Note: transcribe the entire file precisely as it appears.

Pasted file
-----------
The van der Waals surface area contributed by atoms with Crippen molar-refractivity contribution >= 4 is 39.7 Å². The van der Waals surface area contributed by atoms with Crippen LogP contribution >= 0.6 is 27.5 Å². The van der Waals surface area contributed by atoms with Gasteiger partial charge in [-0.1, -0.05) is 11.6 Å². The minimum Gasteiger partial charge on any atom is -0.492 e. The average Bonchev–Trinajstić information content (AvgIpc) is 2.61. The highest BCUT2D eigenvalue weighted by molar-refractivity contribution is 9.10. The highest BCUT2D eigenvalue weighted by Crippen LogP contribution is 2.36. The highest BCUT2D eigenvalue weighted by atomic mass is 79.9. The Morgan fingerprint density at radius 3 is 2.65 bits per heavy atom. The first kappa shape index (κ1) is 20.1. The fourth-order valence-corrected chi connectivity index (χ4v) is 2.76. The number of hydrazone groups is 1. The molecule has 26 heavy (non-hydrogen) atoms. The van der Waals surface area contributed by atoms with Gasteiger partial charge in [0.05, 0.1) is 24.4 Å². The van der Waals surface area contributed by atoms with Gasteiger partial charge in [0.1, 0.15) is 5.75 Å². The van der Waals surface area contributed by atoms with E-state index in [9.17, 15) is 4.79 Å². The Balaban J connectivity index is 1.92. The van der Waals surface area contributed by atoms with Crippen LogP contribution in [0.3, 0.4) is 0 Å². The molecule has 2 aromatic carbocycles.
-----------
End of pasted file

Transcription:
The van der Waals surface area contributed by atoms with Crippen molar-refractivity contribution >= 4 is 39.7 Å². The van der Waals surface area contributed by atoms with Crippen LogP contribution >= 0.6 is 27.5 Å². The van der Waals surface area contributed by atoms with Gasteiger partial charge in [-0.1, -0.05) is 11.6 Å². The minimum Gasteiger partial charge on any atom is -0.492 e. The average Bonchev–Trinajstić information content (AvgIpc) is 2.61. The highest BCUT2D eigenvalue weighted by molar-refractivity contribution is 9.10. The highest BCUT2D eigenvalue weighted by Crippen LogP contribution is 2.36. The highest BCUT2D eigenvalue weighted by atomic mass is 79.9. The Morgan fingerprint density at radius 3 is 2.65 bits per heavy atom. The first kappa shape index (κ1) is 20.1. The fourth-order valence-corrected chi connectivity index (χ4v) is 2.76. The number of hydrazone groups is 1. The molecule has 26 heavy (non-hydrogen) atoms. The van der Waals surface area contributed by atoms with Gasteiger partial charge in [0.05, 0.1) is 24.4 Å². The van der Waals surface area contributed by atoms with Gasteiger partial charge in [0.1, 0.15) is 5.75 Å². The van der Waals surface area contributed by atoms with E-state index in [9.17, 15) is 4.79 Å². The Balaban J connectivity index is 1.92. The van der Waals surface area contributed by atoms with Crippen LogP contribution in [0.3, 0.4) is 0 Å². The molecule has 2 aromatic carbocycles.